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Creating extension packages (plug-ins) for Microsoft Visual Studio IDE appears as quite an easy task at the first sight. There exist an excellent MSDN documentation, as well as various articles, examples and a lot of other additional sources on this topic. But, at the same time, it could also appear as a difficult task when an unexpected behavior is encountered along the way. Although it can be said that such issues are quite common to any programming task, the subject of IDE plug-in development is still not thoroughly covered at this moment.
We develop PVS-Studio static code analyzer. Although the tool itself is intended for C++ developers, quite a large fragment of it is written in C#. When we just had been starting the development of our plug-in, Visual Studio 2005 had been considered as modern state-of-the-art IDE. Although, at this moment of Visual Studio 2012 release, some could say that Visual Studio 2005 is not relevant anymore, we still provide support for this version in our tool. During our time supporting various Visual Studio versions and exploring capabilities of the environment, we've accumulated a large practical experience on how to correctly (and even more so incorrectly!) develop IDE plug-ins. As holding all of this knowledge inside us was becoming unbearable, we've decided to publish it here. Some of our solutions that seem quite obvious right now were discovered in the course of several years. And the same issues could still haunt other plug-in developers.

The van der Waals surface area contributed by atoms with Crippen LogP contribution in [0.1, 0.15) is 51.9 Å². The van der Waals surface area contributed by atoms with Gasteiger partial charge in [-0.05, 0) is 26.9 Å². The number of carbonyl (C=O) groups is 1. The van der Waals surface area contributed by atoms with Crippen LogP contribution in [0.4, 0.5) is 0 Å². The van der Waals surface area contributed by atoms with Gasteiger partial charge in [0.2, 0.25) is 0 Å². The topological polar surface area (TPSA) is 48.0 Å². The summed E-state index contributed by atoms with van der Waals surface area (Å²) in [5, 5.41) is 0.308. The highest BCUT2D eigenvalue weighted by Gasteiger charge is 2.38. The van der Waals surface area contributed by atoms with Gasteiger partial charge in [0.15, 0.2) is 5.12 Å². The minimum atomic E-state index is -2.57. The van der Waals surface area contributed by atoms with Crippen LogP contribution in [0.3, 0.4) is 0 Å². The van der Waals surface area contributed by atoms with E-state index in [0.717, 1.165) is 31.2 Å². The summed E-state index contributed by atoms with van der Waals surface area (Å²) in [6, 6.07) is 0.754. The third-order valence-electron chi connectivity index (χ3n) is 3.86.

By publishing this collection of small articles we wish to contribute to this area of software development. We hope that developers interested in this topic will discover something new for themselves or at least will use the articles as a collection of how-to's and recipes for Visual Studio extension development.
Using third-party libraries allows you to get the functionality you want, without wasting time on the development of the corresponding logic. Take and use it! Of course, such an approach doesn't include only the merits, that's why it has another "dark" side. One of the problems inherent to using third-party libraries is the lack of control over things that are ...